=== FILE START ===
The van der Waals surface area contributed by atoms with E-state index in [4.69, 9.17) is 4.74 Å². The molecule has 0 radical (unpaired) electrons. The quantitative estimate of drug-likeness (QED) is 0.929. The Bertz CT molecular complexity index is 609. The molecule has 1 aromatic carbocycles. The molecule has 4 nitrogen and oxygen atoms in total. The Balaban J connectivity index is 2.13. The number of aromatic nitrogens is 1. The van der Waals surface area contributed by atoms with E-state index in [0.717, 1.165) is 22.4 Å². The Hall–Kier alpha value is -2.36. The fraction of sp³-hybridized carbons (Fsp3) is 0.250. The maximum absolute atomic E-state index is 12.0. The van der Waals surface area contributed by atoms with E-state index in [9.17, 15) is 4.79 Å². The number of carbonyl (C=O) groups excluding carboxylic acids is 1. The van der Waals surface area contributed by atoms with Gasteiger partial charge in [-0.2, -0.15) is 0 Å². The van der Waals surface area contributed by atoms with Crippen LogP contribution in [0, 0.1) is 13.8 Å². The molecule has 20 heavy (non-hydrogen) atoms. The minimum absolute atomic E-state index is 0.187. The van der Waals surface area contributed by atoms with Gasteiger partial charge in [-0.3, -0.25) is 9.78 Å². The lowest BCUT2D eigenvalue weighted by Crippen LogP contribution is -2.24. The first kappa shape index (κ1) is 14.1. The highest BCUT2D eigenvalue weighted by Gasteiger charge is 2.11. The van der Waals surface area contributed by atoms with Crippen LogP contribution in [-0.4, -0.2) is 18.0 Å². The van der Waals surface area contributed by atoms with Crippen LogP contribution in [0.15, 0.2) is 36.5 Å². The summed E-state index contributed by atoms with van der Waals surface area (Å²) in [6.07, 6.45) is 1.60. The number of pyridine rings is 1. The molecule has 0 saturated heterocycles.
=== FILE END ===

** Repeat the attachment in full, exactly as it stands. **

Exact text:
The van der Waals surface area contributed by atoms with E-state index in [4.69, 9.17) is 4.74 Å². The molecule has 0 radical (unpaired) electrons. The quantitative estimate of drug-likeness (QED) is 0.929. The Bertz CT molecular complexity index is 609. The molecule has 1 aromatic carbocycles. The molecule has 4 nitrogen and oxygen atoms in total. The Balaban J connectivity index is 2.13. The number of aromatic nitrogens is 1. The van der Waals surface area contributed by atoms with E-state index in [0.717, 1.165) is 22.4 Å². The Hall–Kier alpha value is -2.36. The fraction of sp³-hybridized carbons (Fsp3) is 0.250. The maximum absolute atomic E-state index is 12.0. The van der Waals surface area contributed by atoms with E-state index in [9.17, 15) is 4.79 Å². The number of carbonyl (C=O) groups excluding carboxylic acids is 1. The van der Waals surface area contributed by atoms with Gasteiger partial charge in [-0.2, -0.15) is 0 Å². The van der Waals surface area contributed by atoms with Crippen LogP contribution in [0, 0.1) is 13.8 Å². The molecule has 20 heavy (non-hydrogen) atoms. The minimum absolute atomic E-state index is 0.187. The van der Waals surface area contributed by atoms with Gasteiger partial charge in [-0.3, -0.25) is 9.78 Å². The lowest BCUT2D eigenvalue weighted by Crippen LogP contribution is -2.24. The first kappa shape index (κ1) is 14.1. The highest BCUT2D eigenvalue weighted by Gasteiger charge is 2.11. The van der Waals surface area contributed by atoms with Crippen LogP contribution in [-0.4, -0.2) is 18.0 Å². The van der Waals surface area contributed by atoms with Crippen LogP contribution in [0.15, 0.2) is 36.5 Å². The summed E-state index contributed by atoms with van der Waals surface area (Å²) in [6.07, 6.45) is 1.60. The number of pyridine rings is 1. The molecule has 0 saturated heterocycles.